Sunday, July 13, 2008

Review by P: 10 Arts by Eric Ripert

We were married on July 14 one year ago. Since our anniversary falls on Bastille Day, we headed out for a Gallically themed evening of seeing the local production of Les Miserablès, to be preceded by dinner at 10 Arts, the newest restaurant from celebrity chef and noted toaster oven enthusiast Eric Ripert.

I can't say I know too much about Ripert's other restaurants, but I know they have a reputation for well-executed, medium-concept French cuisine – not anything that is going to blow your mind, but a step up from the steak-frites-and-crême-brulée bistros that seem to be sprouting up everywhere like champignons. (OK, no more gratuitous French for the rest of this post. I promise. I took Spanish in high school anyway.) Going in with this frame of mind, I think we were satisfied, though not thoroughly enough impressed to be planning a trip back anytime soon.

The restaurant is located in the lobby of the Ritz-Carlton hotel, which is a magnificent space, but unfortunately lends that eating-in-a-hotel-lobby feel to the whole experience. This is definitely better than the eating-in-a-office-building-lobby feel of say, Rae, but still makes you think you're in town for a vacuum cleaner salesmen's convention rather than having a romantic evening out. Still, the space is tastefully appointed, with a nice bar, circular wine cellar in the center beneath the atrium's dome, and neat almost holographically-frosted glass panels that L. thought I spent way too much time talking about. We had pretty early reservations because of our tickets to the show, so it was still light out, which is unfortunate because I bet the whole deal is a lot more dramatic in the dark.

Oh, right – the food. For appetizers, L. got a warm goat cheese salad and I had tuna carpaccio. The salad was nice; though the dressing on the greens was a touch salty, the overall taste was light and bright, and the goat cheese was creamy and flavorful. My carpaccio was a disc of impossibly thin raw tuna (it looked more the color of salmon than tuna with the white plate showing through) dressed simply with lemon and a sprinkling of chives. Again, well done but nothing that will knock your socks off.

For the main course, I went with rabbit paillards served with arugula, peas and coarse mustard. The rabbit was thin and tender, though I really would have liked the breading to be crispier and a little less greasy. The peas were nice but more of them would have been appreciated. I'm a mustard fan so I dug the sauce, but L. is not, which is just fine because she ordered the bouillabaisse anyway. Its broth was delicious and quite rich, and the seafood itself included mussels, sea bass, and one of those shrimp that's so big you have to call it "prawn" or it will smack you with its tail.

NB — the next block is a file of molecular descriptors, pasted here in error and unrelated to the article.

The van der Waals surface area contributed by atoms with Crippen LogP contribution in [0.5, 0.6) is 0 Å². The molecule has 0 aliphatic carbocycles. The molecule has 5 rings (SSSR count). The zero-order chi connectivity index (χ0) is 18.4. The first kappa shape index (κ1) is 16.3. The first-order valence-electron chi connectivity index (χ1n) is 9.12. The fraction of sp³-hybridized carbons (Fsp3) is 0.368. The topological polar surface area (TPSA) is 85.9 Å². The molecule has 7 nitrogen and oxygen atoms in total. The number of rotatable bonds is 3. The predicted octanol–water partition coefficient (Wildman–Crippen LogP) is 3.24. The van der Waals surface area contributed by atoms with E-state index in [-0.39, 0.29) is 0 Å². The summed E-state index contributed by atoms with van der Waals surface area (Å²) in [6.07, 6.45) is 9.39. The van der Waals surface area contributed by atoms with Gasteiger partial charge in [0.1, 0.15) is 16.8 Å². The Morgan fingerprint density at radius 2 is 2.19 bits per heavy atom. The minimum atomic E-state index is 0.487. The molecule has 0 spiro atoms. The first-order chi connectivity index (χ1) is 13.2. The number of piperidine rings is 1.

We split a dessert, which was a jelly-roll type thing filled with peach mousse, served with tiny round peach nuggets and olive oil ice cream. Because it was our anniversary, they also gave us a plate with two each of strawberry macarons, fudgy chocolate triangles and blueberry gelées. I thought all of the desserts were awesome. The little macaron especially was just crazy light, to the point where it starts crumbling and deflating between your fingers on its way to your mouth. L. was not so enthusiastic about them, which is a surprise, since as you may have gathered from the rest of this blog, she does like her desserts.

Aside from the desserts, one thing I must give mad props to is the service. Everyone was exceptionally friendly and attentive (and as the saying goes) without being obtrusive.

With the exception of the $12-$14 drinks and wines by the glass, I don't think the prices were too excessive, especially for a restaurant situated in a hotel. If you are concerned about the prices, you can always make up a room number, sign the bill off to there and never come back. (Note: not recommended. Especially when the hotel is crawling with police for the National Governors' Convention which happened to be in town.)

Overall, in our experience, 10 Arts does most things competently and a few things exceptionally. Despite the Top Chef-judging, platinum-haired celebrity shine that you'd think the place should exude, I would by no means call it a "dining destination", but it is a pleasant enough place to have dinner if you're staying a few floors up and don't feel like stumbling upon a place in the neighborhood. Enjoyable but probably not worth a repeat. Though I might go back for dessert.

10 Arts
10 Avenue of the Arts
Philadelphia, PA 19102

10 Arts (Ritz-Carlton) on Urbanspoon


Anonymous said...

Actually, Ripert is known for Le Bernardin, his first restaurant, located in NY,which is one of the very few three star Michelin rated restaurants. 10 Arts is meant to be simpler fare, as is the case with his other restaurants in the Caymen Islands and Washington, DC.

Paul said...

"P" here. Duly noted and thank you for the clarification. I had heard of Le Bernardin and its surrounding "aura". I don't think it's a knock on 10 Arts that it does not aim as high as Le Bernardin, but doing too many middle-of-the-road joints can certainly take some of the shine off of your reputation if you're not careful.